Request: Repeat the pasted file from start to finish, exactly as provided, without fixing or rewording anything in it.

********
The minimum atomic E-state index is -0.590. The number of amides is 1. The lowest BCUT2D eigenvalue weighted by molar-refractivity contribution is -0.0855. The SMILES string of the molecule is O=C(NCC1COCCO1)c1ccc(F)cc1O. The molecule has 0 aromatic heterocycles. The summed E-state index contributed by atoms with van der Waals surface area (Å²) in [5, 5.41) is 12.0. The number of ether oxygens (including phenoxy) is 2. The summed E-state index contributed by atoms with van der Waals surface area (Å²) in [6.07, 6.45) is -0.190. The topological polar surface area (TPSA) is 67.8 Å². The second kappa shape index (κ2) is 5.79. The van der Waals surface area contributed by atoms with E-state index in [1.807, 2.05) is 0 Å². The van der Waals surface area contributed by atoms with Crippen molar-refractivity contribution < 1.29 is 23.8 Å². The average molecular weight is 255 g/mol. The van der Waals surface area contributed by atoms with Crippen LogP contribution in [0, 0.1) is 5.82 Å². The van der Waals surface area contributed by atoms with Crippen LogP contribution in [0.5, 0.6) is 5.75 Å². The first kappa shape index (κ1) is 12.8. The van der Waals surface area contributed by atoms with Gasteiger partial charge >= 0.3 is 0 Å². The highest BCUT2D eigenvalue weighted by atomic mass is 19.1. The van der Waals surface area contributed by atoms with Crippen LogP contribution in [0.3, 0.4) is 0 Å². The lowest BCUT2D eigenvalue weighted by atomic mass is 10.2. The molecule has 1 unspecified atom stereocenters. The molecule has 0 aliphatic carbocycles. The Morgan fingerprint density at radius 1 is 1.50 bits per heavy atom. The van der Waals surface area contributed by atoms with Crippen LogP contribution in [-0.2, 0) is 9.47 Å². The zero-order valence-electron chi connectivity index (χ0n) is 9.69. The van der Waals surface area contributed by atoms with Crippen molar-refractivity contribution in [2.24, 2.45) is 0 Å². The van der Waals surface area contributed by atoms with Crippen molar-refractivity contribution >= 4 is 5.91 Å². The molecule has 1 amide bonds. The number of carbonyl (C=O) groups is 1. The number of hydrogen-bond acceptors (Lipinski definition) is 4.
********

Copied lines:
The minimum atomic E-state index is -0.590. The number of amides is 1. The lowest BCUT2D eigenvalue weighted by molar-refractivity contribution is -0.0855. The SMILES string of the molecule is O=C(NCC1COCCO1)c1ccc(F)cc1O. The molecule has 0 aromatic heterocycles. The summed E-state index contributed by atoms with van der Waals surface area (Å²) in [5, 5.41) is 12.0. The number of ether oxygens (including phenoxy) is 2. The summed E-state index contributed by atoms with van der Waals surface area (Å²) in [6.07, 6.45) is -0.190. The topological polar surface area (TPSA) is 67.8 Å². The second kappa shape index (κ2) is 5.79. The van der Waals surface area contributed by atoms with E-state index in [1.807, 2.05) is 0 Å². The van der Waals surface area contributed by atoms with Crippen molar-refractivity contribution < 1.29 is 23.8 Å². The average molecular weight is 255 g/mol. The van der Waals surface area contributed by atoms with Crippen LogP contribution in [0, 0.1) is 5.82 Å². The van der Waals surface area contributed by atoms with Crippen LogP contribution in [0.5, 0.6) is 5.75 Å². The first kappa shape index (κ1) is 12.8. The van der Waals surface area contributed by atoms with Gasteiger partial charge >= 0.3 is 0 Å². The highest BCUT2D eigenvalue weighted by atomic mass is 19.1. The van der Waals surface area contributed by atoms with Crippen LogP contribution in [0.3, 0.4) is 0 Å². The lowest BCUT2D eigenvalue weighted by atomic mass is 10.2. The molecule has 1 unspecified atom stereocenters. The molecule has 0 aliphatic carbocycles. The Morgan fingerprint density at radius 1 is 1.50 bits per heavy atom. The van der Waals surface area contributed by atoms with Crippen LogP contribution in [-0.2, 0) is 9.47 Å². The zero-order valence-electron chi connectivity index (χ0n) is 9.69. The van der Waals surface area contributed by atoms with Crippen molar-refractivity contribution in [2.24, 2.45) is 0 Å². The van der Waals surface area contributed by atoms with Crippen molar-refractivity contribution >= 4 is 5.91 Å². The molecule has 1 amide bonds. The number of carbonyl (C=O) groups is 1. The number of hydrogen-bond acceptors (Lipinski definition) is 4.